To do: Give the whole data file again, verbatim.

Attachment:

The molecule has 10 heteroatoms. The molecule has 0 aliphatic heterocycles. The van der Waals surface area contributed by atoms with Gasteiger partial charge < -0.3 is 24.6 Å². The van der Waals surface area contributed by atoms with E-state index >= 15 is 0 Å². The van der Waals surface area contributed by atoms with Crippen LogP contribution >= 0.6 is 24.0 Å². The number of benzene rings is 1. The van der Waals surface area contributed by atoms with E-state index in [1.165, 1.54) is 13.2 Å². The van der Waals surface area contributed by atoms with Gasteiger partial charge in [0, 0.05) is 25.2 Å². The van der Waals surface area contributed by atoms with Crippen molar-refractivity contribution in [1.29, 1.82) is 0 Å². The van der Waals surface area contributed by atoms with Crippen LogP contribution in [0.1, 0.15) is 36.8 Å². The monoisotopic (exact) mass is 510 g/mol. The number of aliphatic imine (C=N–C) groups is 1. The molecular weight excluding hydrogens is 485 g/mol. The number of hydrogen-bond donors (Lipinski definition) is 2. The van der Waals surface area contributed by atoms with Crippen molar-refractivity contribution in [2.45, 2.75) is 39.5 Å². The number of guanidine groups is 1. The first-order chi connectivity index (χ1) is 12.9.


The molecule has 10 heteroatoms. The molecule has 0 aliphatic heterocycles. The van der Waals surface area contributed by atoms with Gasteiger partial charge < -0.3 is 24.6 Å². The van der Waals surface area contributed by atoms with E-state index >= 15 is 0 Å². The van der Waals surface area contributed by atoms with Crippen LogP contribution >= 0.6 is 24.0 Å². The number of benzene rings is 1. The van der Waals surface area contributed by atoms with E-state index in [1.165, 1.54) is 13.2 Å². The van der Waals surface area contributed by atoms with Gasteiger partial charge in [0, 0.05) is 25.2 Å². The van der Waals surface area contributed by atoms with Crippen molar-refractivity contribution in [1.29, 1.82) is 0 Å². The van der Waals surface area contributed by atoms with Crippen LogP contribution in [0.1, 0.15) is 36.8 Å². The monoisotopic (exact) mass is 510 g/mol. The number of aliphatic imine (C=N–C) groups is 1. The molecular weight excluding hydrogens is 485 g/mol. The number of hydrogen-bond donors (Lipinski definition) is 2. The van der Waals surface area contributed by atoms with Crippen molar-refractivity contribution in [2.45, 2.75) is 39.5 Å². The number of guanidine groups is 1. The first-order chi connectivity index (χ1) is 12.9.